Join us for a special pre-show author talk and book signing with Chicana writer Emilly Prado, author of Funeral For Flaca. She will read a brief excerpt from the book that retraces her experience coming of age as a prep-turned-chola-turned-punk in this collection that is one-part memoir-in-essays, and one-part playlist, zigzagging across genres and decades, much like the rapidly changing and varied tastes of her youth. For anyone that purchases a copy of the book at the event, Emilly will stay after and sign them for the guests in attendance. All guests who attend events or gatherings at The Armory must provide documentation that they have been fully vaccinated for COVID-19 by the date of their visit. If you are unable to be vaccinated, you may provide proof of a negative COVID-19 test taken…

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The Lyric Essay Intensive: Braiding the World

The lyric essay is a form which allows many small fragments to be drawn together to create a whole. A lyric essay might hold memories, research, a bit of poetry; it celebrates mixing genres. In this workshop, we will write a series of fragments, and then braid them together into essays. You will leave the workshop with a sense of how small pieces of writing can grow into essays. By the end of the 8 weeks, you will have at least one lyric essay to share. Access Program We want our writing classes to be accessible to everyone, regardless of income and background. We understand that our tuition structure can present obstacles for some people. Our Access Program offers writing class registrations at a reduced…

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Inquiry as Narrative w/ Lilly Dancyger

Tuesday, October 12th, 5-8pm Pacific Cost: $150 payment plans available, email Daniel at registration@corporealwriting.com Where: Corporeal Center, 510 SW 3rd Avenue, suite 101, Portland, Or. 97204 Description: There’s often so much emphasis on plot and narrative, but there are other ways to move a story forward. Sometimes the most interesting thing isn’t what happened, and then what happened next, and then what happened next—but what we have to say about what happened, and how our perspective on a single event can shift and change over time. How the very process of writing about an experience—and the research and inquiry that goes into writing about our own lives—can change our relationship to the thing we’re writing about. In this session, we’ll talk about how to shape…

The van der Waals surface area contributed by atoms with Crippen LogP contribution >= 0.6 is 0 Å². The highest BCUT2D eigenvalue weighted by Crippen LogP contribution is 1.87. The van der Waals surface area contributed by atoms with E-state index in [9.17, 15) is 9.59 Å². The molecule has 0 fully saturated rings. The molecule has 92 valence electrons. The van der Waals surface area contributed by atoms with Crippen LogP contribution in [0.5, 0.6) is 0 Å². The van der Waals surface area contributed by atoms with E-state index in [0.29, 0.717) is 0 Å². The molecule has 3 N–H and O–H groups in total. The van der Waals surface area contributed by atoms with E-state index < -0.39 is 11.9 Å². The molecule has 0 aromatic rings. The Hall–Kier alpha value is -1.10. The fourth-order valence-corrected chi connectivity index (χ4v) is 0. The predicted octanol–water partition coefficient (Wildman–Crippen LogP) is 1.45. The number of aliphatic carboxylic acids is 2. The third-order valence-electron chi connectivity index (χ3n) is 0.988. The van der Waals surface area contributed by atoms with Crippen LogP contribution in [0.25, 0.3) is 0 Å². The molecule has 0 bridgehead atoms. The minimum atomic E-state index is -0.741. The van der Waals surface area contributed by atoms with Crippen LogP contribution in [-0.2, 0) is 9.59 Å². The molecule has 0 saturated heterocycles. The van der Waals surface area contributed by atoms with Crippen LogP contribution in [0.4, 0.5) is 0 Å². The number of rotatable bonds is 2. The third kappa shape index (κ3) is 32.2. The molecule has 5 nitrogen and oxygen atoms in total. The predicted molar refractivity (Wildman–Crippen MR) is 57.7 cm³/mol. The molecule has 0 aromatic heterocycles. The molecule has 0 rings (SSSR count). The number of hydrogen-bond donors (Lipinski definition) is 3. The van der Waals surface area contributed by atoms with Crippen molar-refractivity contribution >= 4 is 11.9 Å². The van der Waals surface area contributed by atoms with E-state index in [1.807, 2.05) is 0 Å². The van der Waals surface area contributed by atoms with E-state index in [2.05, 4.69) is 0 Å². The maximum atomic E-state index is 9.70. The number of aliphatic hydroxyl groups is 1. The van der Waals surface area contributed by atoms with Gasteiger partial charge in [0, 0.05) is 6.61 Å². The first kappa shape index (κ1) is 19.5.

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Grief and the Lyric Essay

Throughout history, writers have used lyrical techniques to access states of consciousness we associate with grief. Lyrical writing prioritizes music, rhythm, and emotion over the narrative arc. The goal of this course is to find entry into writing through reading, conversation,and various prompts and exercises to catalyze memory and thinking. We will consider how writers crafting stories and poetry about grief use lyricism, discursiveness, fragmentation, and silence to embody writing content through form. Participant should be prepared to write a lot! Prompts and exercises will allow students to access various parts of memory. In a short period of time, we will get to know one another and provide a sounding board for our stories in a safe space. We will also look at excerpts from…

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Premise Course: How do we carry borders with us even as we cross them? Anzaldúa’s Borderlands/La Frontera, Luiselli’s Tell Me How it Ends, Castillo’s The Mixquiahuala Letters

Beautiful question: How do we carry borders with us even as we cross them? (Learn about Premise classes here: https://www.premiseinstitute.com/premisefaq) Texts: Gloria Anzaldúa’s Borderlands/La Frontera; Ana Castillo’s The Mixquiahuala Letters, and Valeria Luiselli’s Tell Me How it Ends Since its conception in 1848, the US-Mexico border has been a site of conflict, contradiction, and beauty. Although the border continues to feature heavily in our news and politics, it is often described through narratives of violence, national security, and human rights abuses.  In this course, we will delve into works that complicate these narratives by embracing the beauty and possibility of the borderlands. We will begin with Gloria Anzaldúa’s landmark work Borderlands/La Frontera, in which she describes the border as “una herida abierta,” an open wound,…